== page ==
How Can I Make My Nonprofit More Data-Driven?
As with any traditional for-profit business, a nonprofit can benefit from using data to inform its decisions about spending, fundraising, retention, and more. You can optimize everything from marketing campaigns to HR policies in your nonprofit organization through the collection and analysis of statistics and other data.
In this overview, we discuss how data can give your organization a competitive edge. In addition, we also share various practical tools and strategies for data collection and analysis.
- Why Data-Driven Nonprofits Are More Effective
- Data Visualization
- How To Start Using Data as a Nonprofit
- Final Thoughts
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Why Data-Driven Nonprofits Are More Effective
Data-driven nonprofits have the ability to not only survive, but thrive. There is more to making decisions than simply going on a gut feeling. To truly be effective, nonprofit leaders must understand the why and the how behind every move they make. This is where data collection comes in.
To make an impact with marketing, you have to reach your target audience. And to define your target audience, you need data. Oftentimes, you have a demographic you are trying to speak to personally. For example, the marketing you use for your beneficiaries is different from the marketing you use with your funders. And communicating with repeat donors looks different than talking to new donors.
Corinne is quickly realizing the potential of being data-driven!
Categorizing your demographics is just the start. You should also make a data-driven decision about how to reach your various audiences. If your typical donor is a man over 75 years old, you would not use TikTok to reach him; you would send him a physical letter in the mail or call him using your nonprofit phone system.
Organizations can also use data to reduce costs. Gathering information on how your organization spends money leads to transparency in departmental spending. Seeing where there are hemorrhages enables you to make significant changes in how you use your resources.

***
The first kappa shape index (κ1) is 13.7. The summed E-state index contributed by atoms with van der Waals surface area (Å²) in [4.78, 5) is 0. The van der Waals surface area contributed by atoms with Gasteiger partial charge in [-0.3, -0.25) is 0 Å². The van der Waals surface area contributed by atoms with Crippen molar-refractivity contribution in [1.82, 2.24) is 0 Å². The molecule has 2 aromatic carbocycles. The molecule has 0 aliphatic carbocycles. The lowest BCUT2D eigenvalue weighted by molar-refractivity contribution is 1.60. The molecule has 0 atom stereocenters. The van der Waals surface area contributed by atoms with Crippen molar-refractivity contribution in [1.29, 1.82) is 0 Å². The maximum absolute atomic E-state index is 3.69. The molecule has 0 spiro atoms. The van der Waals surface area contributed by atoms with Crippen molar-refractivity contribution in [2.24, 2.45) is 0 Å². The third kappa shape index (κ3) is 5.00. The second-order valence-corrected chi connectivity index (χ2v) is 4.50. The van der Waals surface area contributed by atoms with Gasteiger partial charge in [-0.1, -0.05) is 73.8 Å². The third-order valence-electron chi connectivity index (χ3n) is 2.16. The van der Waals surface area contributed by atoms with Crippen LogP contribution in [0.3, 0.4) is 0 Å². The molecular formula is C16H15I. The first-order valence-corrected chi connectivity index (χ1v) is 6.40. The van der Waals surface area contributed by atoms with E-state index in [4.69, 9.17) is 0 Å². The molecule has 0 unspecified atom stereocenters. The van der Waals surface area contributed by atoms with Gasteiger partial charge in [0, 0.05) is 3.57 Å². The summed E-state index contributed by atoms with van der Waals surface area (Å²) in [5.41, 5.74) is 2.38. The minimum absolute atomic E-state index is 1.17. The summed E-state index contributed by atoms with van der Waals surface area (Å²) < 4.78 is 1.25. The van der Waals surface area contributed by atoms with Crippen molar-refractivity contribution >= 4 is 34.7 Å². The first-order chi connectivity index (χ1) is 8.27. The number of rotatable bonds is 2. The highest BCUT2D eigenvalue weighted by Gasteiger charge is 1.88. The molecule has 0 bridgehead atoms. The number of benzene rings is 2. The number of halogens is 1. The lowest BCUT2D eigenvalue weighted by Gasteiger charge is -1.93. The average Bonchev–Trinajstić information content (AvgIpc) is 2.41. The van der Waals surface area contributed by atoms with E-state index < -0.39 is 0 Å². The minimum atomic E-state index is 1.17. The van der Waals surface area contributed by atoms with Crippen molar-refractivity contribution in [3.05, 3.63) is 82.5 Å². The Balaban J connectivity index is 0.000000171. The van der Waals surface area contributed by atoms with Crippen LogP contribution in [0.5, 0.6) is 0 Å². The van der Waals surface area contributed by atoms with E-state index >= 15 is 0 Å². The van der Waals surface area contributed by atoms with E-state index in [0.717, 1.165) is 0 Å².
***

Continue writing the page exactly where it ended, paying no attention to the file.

Managers and other leaders in nonprofit organizations must prioritize the needs of the community they serve. By reducing waste in overhead costs, you open up more funding for what really matters: your mission.
The best decisions are informed decisions. By using historical data to inform future projections, you can positively influence the health of every facet of your nonprofit. For example, employee retention in your nonprofit organization may be low. With the right data, you can head off employee churn by addressing any productivity obstacles or other challenges that are plaguing your staff.
But optimized decision making addresses more than simply employee turnover in nonprofit organizations. The same concept applies to any policy or system. Another example lies with nonprofit HR software. You can make more effective decisions about spending, hiring, marketing, and more because you can see the numbers in the program. You may not even need to spend money on this, as you can find free nonprofit HR software.
Here are some other topics you can collect data about to improve the culture of your nonprofit:
Who is visiting your website
Who is interacting with your social media channels
Who is opening your email communications
How employees are allocating their time
What perks are members using
Which revenue-generating programs are seeing a return on investment (ROI)
Which fundraisers are seeing an ROI
Which outsourced nonprofit HR services are seeing an ROI
Pro Tip: Always use numbers instead of assumptions to inform your decision making. By doing so, you build trust with the public. In our data-driven culture, nonprofits must be transparent with their stakeholders, which means showing them the receipts.